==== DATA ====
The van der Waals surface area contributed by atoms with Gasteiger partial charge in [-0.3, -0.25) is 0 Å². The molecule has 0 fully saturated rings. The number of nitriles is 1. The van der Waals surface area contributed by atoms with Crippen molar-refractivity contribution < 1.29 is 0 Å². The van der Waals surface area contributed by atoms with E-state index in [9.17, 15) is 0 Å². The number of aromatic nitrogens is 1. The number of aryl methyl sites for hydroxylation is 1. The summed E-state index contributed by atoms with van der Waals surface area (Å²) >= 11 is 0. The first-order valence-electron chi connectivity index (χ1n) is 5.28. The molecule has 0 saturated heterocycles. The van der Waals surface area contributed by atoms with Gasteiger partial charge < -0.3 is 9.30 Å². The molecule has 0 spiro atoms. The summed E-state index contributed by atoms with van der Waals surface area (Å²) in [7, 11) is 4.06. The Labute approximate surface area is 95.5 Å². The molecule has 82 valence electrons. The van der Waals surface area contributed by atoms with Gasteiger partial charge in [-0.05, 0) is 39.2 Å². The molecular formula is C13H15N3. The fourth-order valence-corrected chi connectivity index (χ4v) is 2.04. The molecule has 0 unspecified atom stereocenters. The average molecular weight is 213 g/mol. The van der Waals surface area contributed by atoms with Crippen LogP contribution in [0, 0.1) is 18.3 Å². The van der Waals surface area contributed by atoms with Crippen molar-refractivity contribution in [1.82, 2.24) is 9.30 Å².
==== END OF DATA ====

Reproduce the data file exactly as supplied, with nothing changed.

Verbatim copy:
The van der Waals surface area contributed by atoms with Gasteiger partial charge in [-0.3, -0.25) is 0 Å². The molecule has 0 fully saturated rings. The number of nitriles is 1. The van der Waals surface area contributed by atoms with Crippen molar-refractivity contribution < 1.29 is 0 Å². The van der Waals surface area contributed by atoms with E-state index in [9.17, 15) is 0 Å². The number of aromatic nitrogens is 1. The number of aryl methyl sites for hydroxylation is 1. The summed E-state index contributed by atoms with van der Waals surface area (Å²) >= 11 is 0. The first-order valence-electron chi connectivity index (χ1n) is 5.28. The molecule has 0 saturated heterocycles. The van der Waals surface area contributed by atoms with Gasteiger partial charge < -0.3 is 9.30 Å². The molecule has 0 spiro atoms. The summed E-state index contributed by atoms with van der Waals surface area (Å²) in [7, 11) is 4.06. The Labute approximate surface area is 95.5 Å². The molecule has 82 valence electrons. The van der Waals surface area contributed by atoms with Gasteiger partial charge in [-0.05, 0) is 39.2 Å². The molecular formula is C13H15N3. The fourth-order valence-corrected chi connectivity index (χ4v) is 2.04. The molecule has 0 unspecified atom stereocenters. The average molecular weight is 213 g/mol. The van der Waals surface area contributed by atoms with Crippen LogP contribution in [0, 0.1) is 18.3 Å². The van der Waals surface area contributed by atoms with Crippen molar-refractivity contribution in [1.82, 2.24) is 9.30 Å².